the future of diversity - interview with mahdis gharaei

Imagine the following scenario: A new Corona Tracking App is presented in a media-effective manner. The developer & CEO of the app, as well as the head of state and the minister of health will be present at the corresponding press conference. Now describe for yourself what these people look like; how old are they? Which gender are they?


Experiments like these repeatedly show which role models and gender-specific prejudices continue to subconsciously influence us. Today, Daniel and Markus talk to Mahdis Gharaei - Co-Founder & CEO at the female factor in our last podcast episode before the summer break - on this topic, as well as about dual leadership and why you shouldn't be a Nutella glass.


Co-Founder & CEO at the female factor

© Tamás Künsztler
© Tamás Künsztler


"Bringing diversity to businesses & empowering & developing female leaders", these are Mahdis' motives for the career platform the female factor, which she launched together with co-founder Tanja.


Already in her school and university days, Mahdis dealt intensively with the topic of the gender gap in management positions, and unfortunately had to realize that little has changed in the numbers.


In Europe, women make up almost 50% of the workforce, but at around 8-9% they are still far from being present in top management positions. With the female factor, Mahdis and her team are trying to close this gender leadership gap, particularly in middle management.


The new leadership culture


But why doesn't it happen by itself? The reasons for this are complex, believes Mahdis, and include a social, organizational, and individual dimension.


At the individual level, women are often very well trained and sometimes have mentors and networks available, but at the social and above all at the organizational level, female workers often lack sponsors and the necessary opportunities to break traditional gender biases and power hierarchies.


But here Mahdis also sees the pandemic as an opportunity to redefine leadership. Where previously only experience and years of work played a role in filling management positions, now much more potential and social skills are required in decision-making positions.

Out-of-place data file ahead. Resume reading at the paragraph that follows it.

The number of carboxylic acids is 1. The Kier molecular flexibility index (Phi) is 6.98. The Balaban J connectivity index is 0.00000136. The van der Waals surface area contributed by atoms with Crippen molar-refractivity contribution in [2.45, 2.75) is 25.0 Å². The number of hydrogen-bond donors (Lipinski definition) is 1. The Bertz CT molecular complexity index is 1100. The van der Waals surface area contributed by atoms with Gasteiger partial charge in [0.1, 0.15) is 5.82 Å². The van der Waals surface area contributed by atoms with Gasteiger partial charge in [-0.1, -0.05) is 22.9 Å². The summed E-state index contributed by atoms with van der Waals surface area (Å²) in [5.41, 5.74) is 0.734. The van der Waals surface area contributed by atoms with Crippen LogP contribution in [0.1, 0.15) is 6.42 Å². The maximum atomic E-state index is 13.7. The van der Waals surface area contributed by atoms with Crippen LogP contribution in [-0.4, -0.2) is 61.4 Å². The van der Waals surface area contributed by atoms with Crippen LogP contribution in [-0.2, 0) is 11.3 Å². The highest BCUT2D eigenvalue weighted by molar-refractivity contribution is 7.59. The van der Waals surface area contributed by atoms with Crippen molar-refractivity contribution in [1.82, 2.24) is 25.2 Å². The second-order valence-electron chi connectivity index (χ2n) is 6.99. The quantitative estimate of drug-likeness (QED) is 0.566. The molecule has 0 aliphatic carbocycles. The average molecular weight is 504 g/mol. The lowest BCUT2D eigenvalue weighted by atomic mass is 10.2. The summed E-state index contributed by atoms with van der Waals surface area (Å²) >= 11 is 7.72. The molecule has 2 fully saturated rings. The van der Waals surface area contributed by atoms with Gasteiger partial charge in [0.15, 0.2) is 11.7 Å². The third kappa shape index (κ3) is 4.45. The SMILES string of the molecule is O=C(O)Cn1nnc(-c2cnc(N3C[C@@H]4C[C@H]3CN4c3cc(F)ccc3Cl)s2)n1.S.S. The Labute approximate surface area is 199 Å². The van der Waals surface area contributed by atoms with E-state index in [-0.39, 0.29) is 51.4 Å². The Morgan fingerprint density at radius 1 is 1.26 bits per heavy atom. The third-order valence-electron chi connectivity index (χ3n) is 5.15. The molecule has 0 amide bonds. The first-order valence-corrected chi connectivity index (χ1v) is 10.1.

Even the male stereotypes of a successful manager who brings the money home but has to neglect partners and children are long gone. Professional and private responsibilities are being shared more and more equally between mothers and fathers - why shouldn't managers also share their roles?


Dual leadership is the name of the concept that Mahdis and her co-founder Tanja also apply to the female factor - working hours, tasks and responsibilities are shared. This also gives both of them enough space and time for private life and family.


Don't Be a Nutella Glass - The 3 Cs


But how does a woman even get into a management position?


Confidence: Be aware of yourself - what are your strengths, what are your weaknesses? “Deal with yourself, because leadership always starts with yourself,” says Mahdis. Only if you know yourself well, you can learn to assess other people and their potential.


Competence: One never stops learning in life. Also as a decision-maker, you should be both a teacher and a student at the same time, and make sure that you constantly develop yourself further, especially with regard to digital and social skills.


Connections - Network: You rarely do it alone. Build a network of like-minded people, those who share your experiences, but also of people and mentors who come from completely different life situations and backgrounds, and learn from their experiences.


Advantages and disadvantages of diversity


But of course, diversity comes with its challenges - decision-making processes can take longer and where different perspectives meet, conflicts can also arise.


But for Mahdis it is not a weakness as a manager to get external help in such situations when it is necessary in order to communicate jointly defined values ​​more clearly and learn to listen sincerely.


Nevertheless, numerous studies show that diversity can lead to financial success and also has positive effects on the prevailing corporate culture and the working atmosphere.


For startups in particular, at the end of the day, the advantages that a diverse team brings clearly outweigh the disadvantages, “The innovative strength is a lot [...] stronger when the most diverse perspectives meet. Especially when developing new services and products, because you understand the consumer better."


This article was published by Future Weekly and was translated from German.